A day in the life of a GP nurse

Our veterinary nurses entered the profession because they love animals – but nursing is a whole lot more than just cuddling cute puppies and kittens.

Our experienced nurses are knowledgeable, technically skilled, compassionate and willing to assist whenever an animal requires help. Here’s a list of a few of the tasks that a veterinary nurse will regularly have to perform in a single day!


Veterinary nurses will work with our veterinarians or other staff members to gently restrain animals in order to place intravenous catheters and, if required, collect blood samples for pre-anaesthetic health testing.

They will calm and restrain a patient whilst they are being anaesthetised and then will carefully monitor parameters, such as heart rate, breathing rate, blood pressure, reflexes and body temperature to ensure that the patient remains deeply enough asleep to not feel any pain, but also not become dangerously over-anaesthetised. A nurse will then monitor the patient as they recover from the procedure, alerting one of our vets if they seem uncomfortable, nauseated or disoriented.

Patient care

When animal patients stay in hospital, it is often our experienced nurses who will perform ongoing checks on them throughout the day (between morning and evening assessments by our vets), ensuring that they are provided regular toileting opportunities, have any pain or nausea sufficiently treated, are clean and comfortable, and are tempted to eat and drink. Our nurses will also request a reassessment of the patient by one of our vets if they feel their condition is changing.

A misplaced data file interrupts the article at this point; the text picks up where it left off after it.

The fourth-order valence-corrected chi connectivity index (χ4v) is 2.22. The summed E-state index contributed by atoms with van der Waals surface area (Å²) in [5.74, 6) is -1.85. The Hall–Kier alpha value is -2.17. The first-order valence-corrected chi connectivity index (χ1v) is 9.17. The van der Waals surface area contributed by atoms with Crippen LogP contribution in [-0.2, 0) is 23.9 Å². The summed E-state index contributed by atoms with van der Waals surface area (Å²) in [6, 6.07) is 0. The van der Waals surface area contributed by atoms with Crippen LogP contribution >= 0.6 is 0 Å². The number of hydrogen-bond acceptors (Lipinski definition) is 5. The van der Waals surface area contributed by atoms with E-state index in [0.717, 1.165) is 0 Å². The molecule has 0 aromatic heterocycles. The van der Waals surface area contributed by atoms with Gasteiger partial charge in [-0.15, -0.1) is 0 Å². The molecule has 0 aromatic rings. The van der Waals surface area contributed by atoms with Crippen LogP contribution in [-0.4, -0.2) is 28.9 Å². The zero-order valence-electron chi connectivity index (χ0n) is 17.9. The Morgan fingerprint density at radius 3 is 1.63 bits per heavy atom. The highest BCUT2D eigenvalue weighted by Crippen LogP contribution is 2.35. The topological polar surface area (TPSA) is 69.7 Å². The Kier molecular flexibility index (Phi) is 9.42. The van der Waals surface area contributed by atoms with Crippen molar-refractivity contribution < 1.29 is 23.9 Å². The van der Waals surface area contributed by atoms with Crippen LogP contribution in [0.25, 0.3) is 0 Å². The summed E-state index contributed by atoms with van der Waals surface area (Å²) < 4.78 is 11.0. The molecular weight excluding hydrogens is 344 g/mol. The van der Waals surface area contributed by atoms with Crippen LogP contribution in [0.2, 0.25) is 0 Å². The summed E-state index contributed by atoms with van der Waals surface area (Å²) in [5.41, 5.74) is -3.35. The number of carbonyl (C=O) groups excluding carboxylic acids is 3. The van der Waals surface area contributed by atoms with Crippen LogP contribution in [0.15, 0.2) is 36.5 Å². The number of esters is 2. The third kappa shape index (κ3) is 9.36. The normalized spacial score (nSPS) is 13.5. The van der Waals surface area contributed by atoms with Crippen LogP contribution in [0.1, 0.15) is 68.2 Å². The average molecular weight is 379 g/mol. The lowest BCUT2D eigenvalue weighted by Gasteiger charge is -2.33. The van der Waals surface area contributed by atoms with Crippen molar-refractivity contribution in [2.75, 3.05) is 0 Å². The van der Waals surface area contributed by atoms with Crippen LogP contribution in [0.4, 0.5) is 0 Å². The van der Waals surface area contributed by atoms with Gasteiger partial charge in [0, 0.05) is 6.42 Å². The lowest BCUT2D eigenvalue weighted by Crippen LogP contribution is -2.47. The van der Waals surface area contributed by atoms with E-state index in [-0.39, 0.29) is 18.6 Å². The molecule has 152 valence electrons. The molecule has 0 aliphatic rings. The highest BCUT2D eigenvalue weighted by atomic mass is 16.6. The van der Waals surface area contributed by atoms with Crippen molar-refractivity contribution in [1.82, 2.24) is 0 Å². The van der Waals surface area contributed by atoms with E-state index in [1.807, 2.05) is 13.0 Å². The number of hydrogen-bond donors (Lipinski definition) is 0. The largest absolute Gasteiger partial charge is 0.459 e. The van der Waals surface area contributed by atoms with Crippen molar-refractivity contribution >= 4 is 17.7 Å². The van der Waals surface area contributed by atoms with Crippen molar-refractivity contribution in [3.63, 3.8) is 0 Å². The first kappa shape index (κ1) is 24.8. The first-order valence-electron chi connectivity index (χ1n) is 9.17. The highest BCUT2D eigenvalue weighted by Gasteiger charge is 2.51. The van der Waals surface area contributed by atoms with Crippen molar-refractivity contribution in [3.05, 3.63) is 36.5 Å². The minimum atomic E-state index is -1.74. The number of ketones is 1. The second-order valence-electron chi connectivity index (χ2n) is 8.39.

Diagnostic procedures and tests

Our nurses are proficient in running in-clinic laboratory tests, including blood tests, urine tests and faecal analysis. This allows us to diagnose many common health conditions on site, so we can start prompt treatment for our patients.

Hospital cleanliness

Our nurses perform regular cleaning duties to ensure that, even in the face of frequent blood drips, urine spills and coughing, vomiting or defecating patients, our clinic and its equipment are kept as germ-free as possible to minimise the risk to other animals and our clients.

Reception duties and animal triage

As well as all these hospital duties, our nurses often have to take on reception duties. They are the first point of contact for worried owners wondering if their pet needs treatment, providing emotional support and knowledgeable advice. They meet emergencies at the front door and help to triage sick or injured patients (performing a rapid assessment of the patient’s basic functions to ascertain how urgently they require treatment). 

Assisting our vets

Last but not least, our nurses provide valuable support to our vets, providing hands-on assistance during important medical or imaging procedures, and performing sterile preparation of animals for surgery whilst our vet “scrubs up”.

Our nurses are of vital importance in achieving our goal of high-standard, compassionate animal health care. Let’s hear it for all the veterinary nurses!